the 64bit issue and cocoa framwork are binded and when either will be fixed, the other will be too! However since there’s a need for major rewrital of the creative suite, i would duly suggest you correct the case sensitivity issue! i know your position on the matter, but i would take advantage of the next cocoa transition to apply the 65 files renaming necessary to have cs run on a case sensitive fs!
    having said that, i really appreciate the heavy work put for releasing this suite and i’m sure that adobe will want to tak of loyal customers who happen to have a slightly different filesystem configuration.

  2. A number of reviewers have chimed in that this is the version to have. Interesting to see what features they base their findings on. Some base it on just one feature alone, while others have a list.

  3. Well deserved too. While I’m having some wacom driver problems that have a workaround, I’m enjoying the new gpu driven interface features. At first notice, it was ‘hmm, that’s nice’… now, it’s Wow! this makes working so much easier. Thanks John.
    [Cool—thanks, Kent. –J.]

  4. new features are great, but the biggest “features” for me are better performance, and better integration with other apps.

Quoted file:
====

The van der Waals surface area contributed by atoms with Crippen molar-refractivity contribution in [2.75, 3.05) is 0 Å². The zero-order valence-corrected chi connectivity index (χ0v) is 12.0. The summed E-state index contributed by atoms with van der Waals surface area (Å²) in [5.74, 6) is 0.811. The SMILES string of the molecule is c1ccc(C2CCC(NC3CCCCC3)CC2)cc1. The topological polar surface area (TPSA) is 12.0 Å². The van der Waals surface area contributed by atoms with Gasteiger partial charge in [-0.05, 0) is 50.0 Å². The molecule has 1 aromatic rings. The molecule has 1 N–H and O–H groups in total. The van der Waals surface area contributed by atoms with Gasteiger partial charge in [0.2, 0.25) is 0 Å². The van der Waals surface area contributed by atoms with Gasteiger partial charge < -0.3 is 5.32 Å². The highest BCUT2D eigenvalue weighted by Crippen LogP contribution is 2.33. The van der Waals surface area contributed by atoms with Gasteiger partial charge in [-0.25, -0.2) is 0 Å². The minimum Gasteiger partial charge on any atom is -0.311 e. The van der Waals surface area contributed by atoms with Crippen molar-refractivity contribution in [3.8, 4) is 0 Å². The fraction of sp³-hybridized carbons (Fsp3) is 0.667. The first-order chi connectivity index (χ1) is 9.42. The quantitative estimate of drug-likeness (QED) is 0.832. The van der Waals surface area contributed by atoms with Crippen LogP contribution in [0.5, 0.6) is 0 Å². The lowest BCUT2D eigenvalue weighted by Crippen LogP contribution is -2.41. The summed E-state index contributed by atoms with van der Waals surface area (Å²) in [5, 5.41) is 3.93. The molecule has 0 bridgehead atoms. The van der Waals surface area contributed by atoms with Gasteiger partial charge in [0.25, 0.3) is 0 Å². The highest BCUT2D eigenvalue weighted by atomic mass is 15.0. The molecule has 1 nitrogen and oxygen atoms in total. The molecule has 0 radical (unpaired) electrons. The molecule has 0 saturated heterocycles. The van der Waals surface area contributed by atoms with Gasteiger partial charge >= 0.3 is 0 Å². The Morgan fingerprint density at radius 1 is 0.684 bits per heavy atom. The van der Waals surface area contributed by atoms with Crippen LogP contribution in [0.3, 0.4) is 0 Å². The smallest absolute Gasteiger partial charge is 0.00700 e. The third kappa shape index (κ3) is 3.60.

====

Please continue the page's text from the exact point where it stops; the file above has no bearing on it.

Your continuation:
if a new version of any software saves me half an hour every day, its worth a lot!

  5. Brilliant work by the entire Creative Suite team.
    CS4 is definitely the best version yet — and that is not just Photoshop but right across the complete Design Suite.
    CS4 is the MUST HAVE upgrade!

  6. “I’m enjoying the new gpu driven interface features. At first notice, it was ‘hmm, that’s nice’… now, it’s Wow! this makes working so much easier.”
    I’d like to second this. When I first launched and got the pop-up suggesting I check my manufacturer for updated rivers, I just clicked through to get out of it and things worked but honestly, I wasn’t over impressed. On the fifth, I got a message that there’d been a problem with the display control and the graphics card support was turned off and I got to use CS4 without it. All I can say is that it’s amazing how quickly I got used to having that.